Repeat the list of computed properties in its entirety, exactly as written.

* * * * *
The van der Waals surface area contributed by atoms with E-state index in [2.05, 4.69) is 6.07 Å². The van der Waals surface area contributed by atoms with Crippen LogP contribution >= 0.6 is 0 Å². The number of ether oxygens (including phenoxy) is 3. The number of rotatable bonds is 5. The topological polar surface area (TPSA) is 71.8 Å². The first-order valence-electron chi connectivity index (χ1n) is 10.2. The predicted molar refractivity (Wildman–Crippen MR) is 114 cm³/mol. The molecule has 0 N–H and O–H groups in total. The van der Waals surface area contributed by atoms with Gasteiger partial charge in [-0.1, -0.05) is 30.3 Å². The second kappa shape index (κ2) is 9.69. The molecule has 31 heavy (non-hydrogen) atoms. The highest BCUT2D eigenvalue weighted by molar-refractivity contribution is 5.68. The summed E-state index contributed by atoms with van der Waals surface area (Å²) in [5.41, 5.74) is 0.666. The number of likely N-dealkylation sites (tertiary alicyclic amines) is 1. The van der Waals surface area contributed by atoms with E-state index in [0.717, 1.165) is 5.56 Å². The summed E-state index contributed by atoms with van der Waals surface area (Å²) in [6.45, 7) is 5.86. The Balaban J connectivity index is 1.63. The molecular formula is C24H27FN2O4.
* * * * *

The van der Waals surface area contributed by atoms with E-state index in [2.05, 4.69) is 6.07 Å². The van der Waals surface area contributed by atoms with Crippen LogP contribution >= 0.6 is 0 Å². The number of ether oxygens (including phenoxy) is 3. The number of rotatable bonds is 5. The topological polar surface area (TPSA) is 71.8 Å². The first-order valence-electron chi connectivity index (χ1n) is 10.2. The predicted molar refractivity (Wildman–Crippen MR) is 114 cm³/mol. The molecule has 0 N–H and O–H groups in total. The van der Waals surface area contributed by atoms with Gasteiger partial charge in [-0.1, -0.05) is 30.3 Å². The second kappa shape index (κ2) is 9.69. The molecule has 31 heavy (non-hydrogen) atoms. The highest BCUT2D eigenvalue weighted by molar-refractivity contribution is 5.68. The summed E-state index contributed by atoms with van der Waals surface area (Å²) in [5.41, 5.74) is 0.666. The number of likely N-dealkylation sites (tertiary alicyclic amines) is 1. The van der Waals surface area contributed by atoms with E-state index in [0.717, 1.165) is 5.56 Å². The summed E-state index contributed by atoms with van der Waals surface area (Å²) in [6.45, 7) is 5.86. The Balaban J connectivity index is 1.63. The molecular formula is C24H27FN2O4.